Kissing spine is a skeletal abnormality in horses in which bony projections on the vertebrae of the spine called dorsal spinous processes touch or “kiss”. The condition is caused by multiple factors including conformation issues, genetic predispositions, poor posture, improper conditioning, and training under saddle at a very young age.

Horses with kissing spine do not always develop symptoms, but many horses with this condition experience varying degrees of back pain. The pain is due to the bony dorsal spinous processes grinding against one another; injury or inflammation of the ligaments between the processes; reduced range of motion in affected vertebral joints; and impingement of nerves exiting the spinal cord.

A woman doing up the girth on a saddle.

Exhibiting signs of discomfort such as shifting away, pinning ears, making faces, or snapping while being groomed over the back or saddled are typical in a horse with pain from kissing spines. (Jari Hindström –

Some cases of kissing spine are found accidentally while investigating other issues in asymptomatic horses. In one study, 39% of horses that were radiographed – despite lack of back pain – still had radiographic changes suggestive of kissing spine. However, in the same study, 68% of horses that did present for back pain were diagnosed with kissing spine, suggesting it is a major contributor to the pain. This is the tale of rider Jennifer Moore who finally got a diagnosis after experiencing several mysterious behaviour changes in her horse.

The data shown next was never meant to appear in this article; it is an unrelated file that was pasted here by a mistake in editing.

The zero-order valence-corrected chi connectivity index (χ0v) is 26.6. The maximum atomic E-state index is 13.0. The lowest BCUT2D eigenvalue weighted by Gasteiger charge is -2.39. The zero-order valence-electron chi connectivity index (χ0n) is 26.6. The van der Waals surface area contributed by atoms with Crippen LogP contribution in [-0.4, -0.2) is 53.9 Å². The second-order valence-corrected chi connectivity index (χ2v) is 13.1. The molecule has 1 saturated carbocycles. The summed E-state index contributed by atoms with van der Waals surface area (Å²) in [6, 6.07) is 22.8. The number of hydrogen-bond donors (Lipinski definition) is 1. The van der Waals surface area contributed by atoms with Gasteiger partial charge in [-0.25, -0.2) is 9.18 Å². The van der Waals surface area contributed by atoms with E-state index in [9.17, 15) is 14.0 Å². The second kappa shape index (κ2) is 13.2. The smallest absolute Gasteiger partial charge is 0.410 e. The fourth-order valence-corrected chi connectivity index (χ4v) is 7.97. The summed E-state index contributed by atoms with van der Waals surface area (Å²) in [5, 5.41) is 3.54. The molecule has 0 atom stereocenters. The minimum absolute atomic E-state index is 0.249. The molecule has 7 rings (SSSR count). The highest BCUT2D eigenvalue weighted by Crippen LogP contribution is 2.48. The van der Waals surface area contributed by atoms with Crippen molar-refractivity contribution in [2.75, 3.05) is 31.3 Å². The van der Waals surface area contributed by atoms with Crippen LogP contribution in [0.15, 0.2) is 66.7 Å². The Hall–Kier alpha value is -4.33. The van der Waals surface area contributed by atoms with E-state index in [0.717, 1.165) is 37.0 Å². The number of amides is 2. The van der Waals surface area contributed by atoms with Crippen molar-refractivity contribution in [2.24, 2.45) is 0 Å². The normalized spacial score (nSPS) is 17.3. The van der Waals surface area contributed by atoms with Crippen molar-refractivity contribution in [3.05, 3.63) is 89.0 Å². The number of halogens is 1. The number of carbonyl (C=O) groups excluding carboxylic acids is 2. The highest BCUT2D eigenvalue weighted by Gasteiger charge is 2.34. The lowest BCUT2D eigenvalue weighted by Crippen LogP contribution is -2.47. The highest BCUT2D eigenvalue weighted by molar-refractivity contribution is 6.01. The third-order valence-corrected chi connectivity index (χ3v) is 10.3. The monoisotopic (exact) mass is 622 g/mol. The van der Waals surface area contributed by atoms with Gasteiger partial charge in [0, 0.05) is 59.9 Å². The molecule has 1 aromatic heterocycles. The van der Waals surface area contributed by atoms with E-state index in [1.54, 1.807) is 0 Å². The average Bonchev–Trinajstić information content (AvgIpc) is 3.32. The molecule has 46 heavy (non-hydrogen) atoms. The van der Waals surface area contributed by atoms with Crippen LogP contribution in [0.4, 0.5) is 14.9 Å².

“In the spring of 2020, after a several year hiatus from regular riding, I dusted off my tack and decided to get serious about conditioning my fifteen-year-old Clyde x TB mare, Sintra, and attempting some schooling shows for fun.

As a “re-rider” of a certain age who found myself intimidated schooling over even the smallest crosscountry obstacles, we decided to do some itty-bitty jumper classes. I set about getting Sintra fitter and strengthening her hind end and back. Hind end strength was always something we had to work at, just due to her conformation – long back, big sloping butt. Despite conscientious strengthening work, my very keen-eyed training partner and my coach were both noticing some intermittent mild unsoundness behind. We decided to start her on Previcox [a non-steroidal anti-inflammatory], and within a week or so the issue seemed to disappear.